The first bombs to fall are distant, down near the lakeshore. They float like snowflakes, and when they hit the ground they make a sound like fireworks. Delphine’s apartment shakes, and one of her pictures falls and smashes its glass on the floor, but otherwise they’re unharmed. For now. Both of them know that it won’t be long.

Andrew turns and looks at her, his face full of awe.

“You saw this,” he whispers. “You predicted this.”

Delphine smiles, squeezes his hand.

“I guess I’m a real oracle after all.”

They watch the destruction of their city in silence. Both of them know that there’s nothing that they can do, nowhere to run.

Somehow, there’s enough time between the moment when they hear bomber’s drone directly overhead and the instant of the brilliant, annihilating flash, for Delphine to have one, final thought.

It’s better this way.

The ending comes in a moment of pure, bright, unadulterated pleasure, a brilliant flash, a rush of warmth, and then nothing. It’s the best last moment that anyone could ever ask for.

Boeing B-17G

Fiction: Georgiana

17 Jun


It’s important to find the perfect words.

Not everyone believes this, of course. People will often say that they don’t have the right words to explain or describe something, but in Georgiana’s experience, there is a perfect word for anything if only you’re willing to look hard enough for it.

Most people aren’t willing to make enough of an effort to find the perfect word. They’re happy to stick to the nouns, verbs and adjectives that they know, doing their best to to pinch and pull them into new shapes for new situations. This is, in Georgiana’s opinion, like trying to shove a square peg into a round hole – you might be able to do it, and you might even be able to convince yourself that it fits, but everyone else will still feel awkward and uncomfortable.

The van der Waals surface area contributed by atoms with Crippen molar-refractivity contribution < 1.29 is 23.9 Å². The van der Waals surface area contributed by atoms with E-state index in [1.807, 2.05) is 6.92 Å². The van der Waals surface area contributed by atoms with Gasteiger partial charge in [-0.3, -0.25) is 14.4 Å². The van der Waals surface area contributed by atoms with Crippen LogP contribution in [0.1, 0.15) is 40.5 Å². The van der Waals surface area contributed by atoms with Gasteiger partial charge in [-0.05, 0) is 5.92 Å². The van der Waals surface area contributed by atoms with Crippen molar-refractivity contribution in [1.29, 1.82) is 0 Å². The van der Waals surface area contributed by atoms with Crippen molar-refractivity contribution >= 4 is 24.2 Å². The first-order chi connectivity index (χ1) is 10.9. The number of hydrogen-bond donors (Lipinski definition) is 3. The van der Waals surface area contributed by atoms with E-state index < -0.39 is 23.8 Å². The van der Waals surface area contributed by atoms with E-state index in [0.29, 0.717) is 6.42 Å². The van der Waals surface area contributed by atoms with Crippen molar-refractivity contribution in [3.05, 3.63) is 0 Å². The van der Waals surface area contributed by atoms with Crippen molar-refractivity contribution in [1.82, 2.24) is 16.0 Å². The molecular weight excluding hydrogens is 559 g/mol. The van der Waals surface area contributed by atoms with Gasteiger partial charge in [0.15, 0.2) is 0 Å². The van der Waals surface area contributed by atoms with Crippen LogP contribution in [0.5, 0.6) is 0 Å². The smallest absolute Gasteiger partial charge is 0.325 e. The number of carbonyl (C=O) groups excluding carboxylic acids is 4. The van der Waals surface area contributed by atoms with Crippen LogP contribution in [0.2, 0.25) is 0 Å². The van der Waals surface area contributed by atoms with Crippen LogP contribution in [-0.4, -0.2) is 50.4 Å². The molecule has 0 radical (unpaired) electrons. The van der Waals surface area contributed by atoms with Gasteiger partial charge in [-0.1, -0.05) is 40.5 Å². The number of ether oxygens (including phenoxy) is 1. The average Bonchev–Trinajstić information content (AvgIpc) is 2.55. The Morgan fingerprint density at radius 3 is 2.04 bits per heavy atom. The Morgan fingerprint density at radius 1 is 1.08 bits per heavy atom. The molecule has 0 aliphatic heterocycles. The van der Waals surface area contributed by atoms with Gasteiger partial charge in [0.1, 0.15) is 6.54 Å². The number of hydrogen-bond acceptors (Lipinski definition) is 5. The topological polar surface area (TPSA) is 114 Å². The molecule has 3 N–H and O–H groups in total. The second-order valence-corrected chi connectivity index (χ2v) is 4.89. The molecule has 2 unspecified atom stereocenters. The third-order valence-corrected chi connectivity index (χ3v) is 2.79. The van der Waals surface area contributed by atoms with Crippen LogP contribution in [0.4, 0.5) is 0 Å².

Right now, sitting at the kitchen table, she is testing out a new word. She does this by writing it out, letting her hand feel the truth of it as it guides the pen across the paper. First she prints COURTESAN in neat block letters across the top, then, after a moment’s consideration, she writes MY MOTHER IS A COURTESAN in elegant script half-way down the page. Georgiana’s handwriting is the best in her eighth-grade class. In fact, she won an award in a penmanship competition held at her school last year. Georgiana’s mother had snorted at this and said that it was ridiculous to give a prize for something no one cared about anymore, but Georgiana disagrees, and keeps the certificate they gave her in her second-best desk drawer. Penmanship, like baking bread or crocheting lace, is a skill that she has no immediate use for, but could very likely come in handy sometime in the unforeseeable future.

Georgiana slouches in her seat and stares at the paper, narrowing her eyes until her brow begins to furrow. My mother is a courtesan. Does it fit? Is it right? She tilts her head first to one side, then the other, then slowly lets her eyes drift out of focus. She’s feeling as though she’s getting quite close to something when the sound of her mother’s keys in the door interrupts her meditation. She quickly sits up and folds the paper neatly in half, then in half again before sliding it into the pocket of her skirt. A moment later, her mother, Peggy, appears in the kitchen and drops a quick kiss on the top of Georgiana’s head before heading over to refrigerator.